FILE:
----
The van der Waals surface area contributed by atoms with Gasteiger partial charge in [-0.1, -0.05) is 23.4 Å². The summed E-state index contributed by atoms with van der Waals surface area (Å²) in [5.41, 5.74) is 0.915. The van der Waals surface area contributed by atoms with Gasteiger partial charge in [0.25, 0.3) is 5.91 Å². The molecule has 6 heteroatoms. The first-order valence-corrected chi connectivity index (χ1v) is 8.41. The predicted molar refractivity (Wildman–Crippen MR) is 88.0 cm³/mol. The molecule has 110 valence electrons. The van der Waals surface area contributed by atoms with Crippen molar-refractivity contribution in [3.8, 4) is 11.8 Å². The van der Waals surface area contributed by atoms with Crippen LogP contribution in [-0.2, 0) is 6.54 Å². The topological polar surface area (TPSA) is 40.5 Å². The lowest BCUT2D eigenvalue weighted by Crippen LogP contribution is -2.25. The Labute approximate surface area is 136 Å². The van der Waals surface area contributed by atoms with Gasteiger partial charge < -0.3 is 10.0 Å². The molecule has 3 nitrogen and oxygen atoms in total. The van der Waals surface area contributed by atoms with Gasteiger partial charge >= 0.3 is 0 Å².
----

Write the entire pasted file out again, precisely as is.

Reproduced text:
The van der Waals surface area contributed by atoms with Gasteiger partial charge in [-0.1, -0.05) is 23.4 Å². The summed E-state index contributed by atoms with van der Waals surface area (Å²) in [5.41, 5.74) is 0.915. The van der Waals surface area contributed by atoms with Gasteiger partial charge in [0.25, 0.3) is 5.91 Å². The molecule has 6 heteroatoms. The first-order valence-corrected chi connectivity index (χ1v) is 8.41. The predicted molar refractivity (Wildman–Crippen MR) is 88.0 cm³/mol. The molecule has 110 valence electrons. The van der Waals surface area contributed by atoms with Crippen molar-refractivity contribution in [3.8, 4) is 11.8 Å². The van der Waals surface area contributed by atoms with Crippen LogP contribution in [-0.2, 0) is 6.54 Å². The topological polar surface area (TPSA) is 40.5 Å². The lowest BCUT2D eigenvalue weighted by Crippen LogP contribution is -2.25. The Labute approximate surface area is 136 Å². The van der Waals surface area contributed by atoms with Gasteiger partial charge < -0.3 is 10.0 Å². The molecule has 3 nitrogen and oxygen atoms in total. The van der Waals surface area contributed by atoms with Gasteiger partial charge >= 0.3 is 0 Å².